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Lyn Gardner: Theatre isn’t a medicine to force down – it doesn’t make you a better person

Les Miserables has a large fan base, which often draws otherwise non-theatregoing audiences. Photo: Michael Le Poer Trench/Cameron Mackintosh
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I have a friend who is a doctor. He seldom tells strangers what he does because too often they want to tell him about the rash they have on their leg. Tell people that you are a theatre critic and the worst they do is ask what show they should see when their mother/aunt/third cousin arrives from Nebraska next month. Who knows if great aunt Lucy will share my enthusiasm for live art and post-dramatic theatre. Maybe she is more of a Waitress kind of person.

Waitress review at Adelphi Theatre, London – ‘sweet as the best homemade pie’

But besides the fact that most people seem under the woeful misapprehension that the life of a theatre critic is glamorous (if only), there are two other things that often surprise me when I tell people what I do. The first is how many respond by saying: “I really must go to the theatre more often,” in the tones of guilty children who have been caught skiving off their homework. People don’t say: “I must go to the movies more often.” It’s as if somehow people think theatre will make them better people.

As François Matarasso has suggested in his brilliant book A Restless Art: “We have inherited from the Graeco-Roman world, via the Enlightenment, the belief that culture is a special path to intellectual, moral and spiritual maturity. That is the claim and promise of fine arts, so access to them is to be encouraged because of their improving potential.” I have been to the theatre up to six times a week almost every week over the last 30-odd years and I am still very much in need of improvement.

‘Who knows if great aunt Lucy will share my enthusiasm for live art and post-dramatic theatre’

But the other thing people say surprisingly often is how much they hate theatre and then proceed to regale me with the time they went to see Les Miserables in 1999 and how it bored the pants off them. Or how they once saw a Caryl Churchill play and they were puzzled by it. It’s as if on the basis of one show that wasn’t to their taste, they have written off an entire art form. I see lots of movies that are not to my taste, but it wouldn’t make me vow never to return to the cinema.

I have written before how those of us who have a huge enthusiasm for theatre sometimes fail to understand those who say it is not for them. And we fail to understand that the offer of free tickets is often one they find easy to resist. It’s not just price that is a turn-off with theatre but also the things that surround it: the fear of doing the wrong thing, the sense of not being part of the club.

I also believe theatre requires more of an investment emotionally and financially. We all know theatre tickets are expensive because live performance is expensive to stage, but I’m not sure the general public really understands that. And because it’s expensive when they do go it’s a special treat and there is a whole lot more riding on it. Much more than a trip to the cinema.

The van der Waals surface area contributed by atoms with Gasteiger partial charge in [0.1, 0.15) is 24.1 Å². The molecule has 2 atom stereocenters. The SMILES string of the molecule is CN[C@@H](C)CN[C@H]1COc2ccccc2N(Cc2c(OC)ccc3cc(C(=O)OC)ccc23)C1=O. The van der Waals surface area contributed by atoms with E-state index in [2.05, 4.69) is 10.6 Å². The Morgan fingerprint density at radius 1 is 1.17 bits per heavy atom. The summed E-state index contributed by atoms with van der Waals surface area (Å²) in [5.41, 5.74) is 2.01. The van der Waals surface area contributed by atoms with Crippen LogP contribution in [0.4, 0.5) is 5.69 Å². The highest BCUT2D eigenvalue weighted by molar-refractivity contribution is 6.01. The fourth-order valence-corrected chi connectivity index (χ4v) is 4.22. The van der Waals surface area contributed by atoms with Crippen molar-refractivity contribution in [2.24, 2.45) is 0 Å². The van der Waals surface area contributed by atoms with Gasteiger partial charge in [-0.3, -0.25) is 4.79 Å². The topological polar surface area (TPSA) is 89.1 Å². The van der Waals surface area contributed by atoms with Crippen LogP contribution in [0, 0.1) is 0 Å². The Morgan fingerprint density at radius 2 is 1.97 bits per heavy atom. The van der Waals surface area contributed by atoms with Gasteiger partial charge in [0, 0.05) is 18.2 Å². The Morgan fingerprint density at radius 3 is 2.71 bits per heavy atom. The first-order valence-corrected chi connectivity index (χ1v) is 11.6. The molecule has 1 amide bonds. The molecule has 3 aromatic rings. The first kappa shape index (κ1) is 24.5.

It doesn’t help that when so many theatres are uncomfortable places that make it hard to go to the toilet and turn getting an interval drink into a test of endurance. Of course, if the show is brilliant these things are easily glossed over. I suspect few women who go to see Emilia are overly exercised by the lack of ladies’ toilets at the Vaudeville (although now I come to think of it the lack may well be another symptom of the patriarchy the show rails against).

There is no easy way to solve any of these issues, but I think they play a role in how theatre is viewed more widely. I also wonder whether there is something else that comes into play with theatre to do with fandom. Concert tickets are hugely expensive, but people are already fans before they shell out £120 to see their favourite artist in concert. They already know the music and they love it and it predisposes them to have a good time. They are seriously invested before they step inside the venue for the gig.

The only time that happens in theatre is with musicals where people are fans of the music before the show is staged. Or Harry Potter and the Cursed Child, where many who book tickets will have read all the books and seen all the movies. Those who go to these shows are not just theatregoers, they are fans.

Of course, it’s hard to create fans around a new play by a relatively unknown writer with a non-starry cast. But I do wonder whether theatre is missing a trick and there might be ways through marketing and social media to introduce people to new shows and talent. Then fewer will think of theatregoing as though it is medicine to be forced down rather than a spoonful of sugar.

Lyn Gardner is associate editor of The Stage. Read her latest column every Monday at: thestage.co.uk/columns/gardner

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